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ARCHIVED  November 1, 1995

Retailers take the bait, demographics sets hook

FORT COLLINS – Debbie Tamlin jokes that her knees are bloody from all the begging she’s done trying to attract national retail chains to her company’s mall properties in Fort Collins, Greeley and Cheyenne.

But the real weapon in ZTI Group’s leasing arsenal is information. And lots of it.

“You really gotta know your stuff,” Tamlin said. “You’ve got to understand what they’re trying to market.”

ZTI is a development partner in University Mall, where a massive facelift and reconfiguration project is under way, with the goal of attracting the national retailers that area shoppers say they just can’t live without. But a massive hue and cry from consumers isn’t enough to seal a deal.

Tamlin, who has 400 corporate tenants on her roster and represents a legion of hot fast-food markets looking to invade the Front Range, said demographics set the hook and allow her to reel in desirable tenants.

The company has a marketing research staff that matches sites to tenants. The links are made based on an in-depth understanding of the merchants and of surveys of the surrounding market that weight income and interests equally.

For example, fast-food restaurants want a high-visibility location to take advantage of the impulse diner, while companies such as Boston Market look for a higher-end location.

“But a parts store, like Checker Auto, wants to go into areas where people are do-it-yourselfers,” Tamlin said. “Retailers look where their customer shops.”

When the University Mall project is finished, every store space will have an exterior entrance. Tamlin said the project will be more like a community retail center than a mall, hoping to attract the destination shopper rather than the browser. She likened the updated university Mall to the West Lake Center on 35th Avenue in Greeley, where King Soopers anchors a group of smaller retail and service businesses, and has the statistics to prove that the concept will work.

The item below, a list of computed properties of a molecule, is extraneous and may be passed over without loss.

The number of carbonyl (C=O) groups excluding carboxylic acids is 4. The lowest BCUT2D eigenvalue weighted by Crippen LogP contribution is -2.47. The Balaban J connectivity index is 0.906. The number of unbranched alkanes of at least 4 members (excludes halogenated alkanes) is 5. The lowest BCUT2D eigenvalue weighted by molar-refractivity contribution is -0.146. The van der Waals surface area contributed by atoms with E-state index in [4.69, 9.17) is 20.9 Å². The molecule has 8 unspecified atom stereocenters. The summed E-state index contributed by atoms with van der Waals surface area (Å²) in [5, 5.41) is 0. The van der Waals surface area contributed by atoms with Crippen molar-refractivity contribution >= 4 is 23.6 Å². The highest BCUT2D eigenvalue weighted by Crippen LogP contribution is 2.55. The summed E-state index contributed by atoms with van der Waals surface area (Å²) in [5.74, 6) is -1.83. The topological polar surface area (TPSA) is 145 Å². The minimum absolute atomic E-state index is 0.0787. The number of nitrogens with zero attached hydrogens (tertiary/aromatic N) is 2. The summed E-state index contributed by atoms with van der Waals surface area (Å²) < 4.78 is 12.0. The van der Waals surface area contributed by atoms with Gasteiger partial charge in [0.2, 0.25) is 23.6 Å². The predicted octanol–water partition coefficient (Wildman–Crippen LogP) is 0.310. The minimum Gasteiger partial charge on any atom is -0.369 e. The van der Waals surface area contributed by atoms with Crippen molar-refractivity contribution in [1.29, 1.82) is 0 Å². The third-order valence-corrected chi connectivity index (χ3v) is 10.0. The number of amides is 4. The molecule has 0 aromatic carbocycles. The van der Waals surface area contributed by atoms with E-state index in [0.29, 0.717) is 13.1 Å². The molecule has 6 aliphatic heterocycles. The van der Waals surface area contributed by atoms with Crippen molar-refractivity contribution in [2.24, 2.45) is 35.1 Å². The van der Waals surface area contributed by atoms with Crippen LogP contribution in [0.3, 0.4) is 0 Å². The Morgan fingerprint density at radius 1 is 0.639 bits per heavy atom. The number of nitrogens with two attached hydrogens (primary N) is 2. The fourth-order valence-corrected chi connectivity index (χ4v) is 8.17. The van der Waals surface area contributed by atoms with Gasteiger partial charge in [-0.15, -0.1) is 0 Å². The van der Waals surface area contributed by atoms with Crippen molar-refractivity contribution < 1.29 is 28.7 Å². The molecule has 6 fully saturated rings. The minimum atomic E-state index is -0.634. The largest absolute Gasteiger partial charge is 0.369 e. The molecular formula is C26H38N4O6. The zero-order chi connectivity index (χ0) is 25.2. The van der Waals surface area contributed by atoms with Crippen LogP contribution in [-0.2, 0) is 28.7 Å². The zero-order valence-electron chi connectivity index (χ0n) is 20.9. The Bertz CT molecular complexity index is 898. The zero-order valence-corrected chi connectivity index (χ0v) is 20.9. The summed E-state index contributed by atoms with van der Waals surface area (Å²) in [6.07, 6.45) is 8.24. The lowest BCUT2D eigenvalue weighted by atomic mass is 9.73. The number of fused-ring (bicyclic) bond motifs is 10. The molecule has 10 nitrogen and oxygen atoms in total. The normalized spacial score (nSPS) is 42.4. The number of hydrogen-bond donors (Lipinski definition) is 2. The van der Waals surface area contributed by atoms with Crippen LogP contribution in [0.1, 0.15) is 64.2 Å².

She said the demographics show that the central location is ideal for business-type uses but also indicate a strong market for discount retailers, which could include soft goods, music or book stores. Tamlin seeks national names to fill the equation.

“University Mall did not keep up with the times, and it lost a lot of good national tenants, like Walgreen’s, Hallmark and Eakers,” Tamlin said. “The only way to attract national tenants is not to an enclosed mall that is outdated. This is going to be a different type of center, a neighborhood center with a large anchor to draw and help support the smaller tenants.”

Because Fort Collins has reached the magic population number of 100,000, Foothills Fashion Mall manager Jack Gillum said, he anticipates the job of getting the name-brand retailers to commit to the city will be easier.

“As the town continues to grow, we will be focused on by these other companies,” Gillum said. “Now that we fit the population number, it’s worthwhile to look at this market.”

A winning football team and a nearby outlet mall doesn’t hurt either, Tamlin observed.

As closely as Tamlin scours the trade journals to keep up with who’s moving where and who is doing what, real estate scouts for major retailers track who’s doing well in the marketplace, and might take a second look if a burgeoning market is showing up in the headlines, even if it is on the sports page.

“Once we made that 100,000 mark in population, we became more competitive with Boulder, Denver and Colorado Springs,” Tamlin said. “Retailers didn’t used to look at Fort Collins because we weren’t big enough. Now, at least, companies are expanding their searches a little up north.

“The CSU Rams have done really well, and that has increased awareness. The outlets have really increased awareness for the national retailers because that outlet mall has done so well. Companies are paying a lot more attention” to Northern Colorado, she said.

FORT COLLINS – Debbie Tamlin jokes that her knees are bloody from all the begging she’s done trying to attract national retail chains to her company’s mall properties in Fort Collins, Greeley and Cheyenne.

But the real weapon in ZTI Group’s leasing arsenal is information. And lots of it.

“You really gotta know your stuff,” Tamlin said. “You’ve got to understand what they’re trying to market.”

ZTI is a development partner in University Mall, where a massive facelift and reconfiguration project is under way, with the goal of attracting the national retailers that area shoppers say they just can’t live without. But a…

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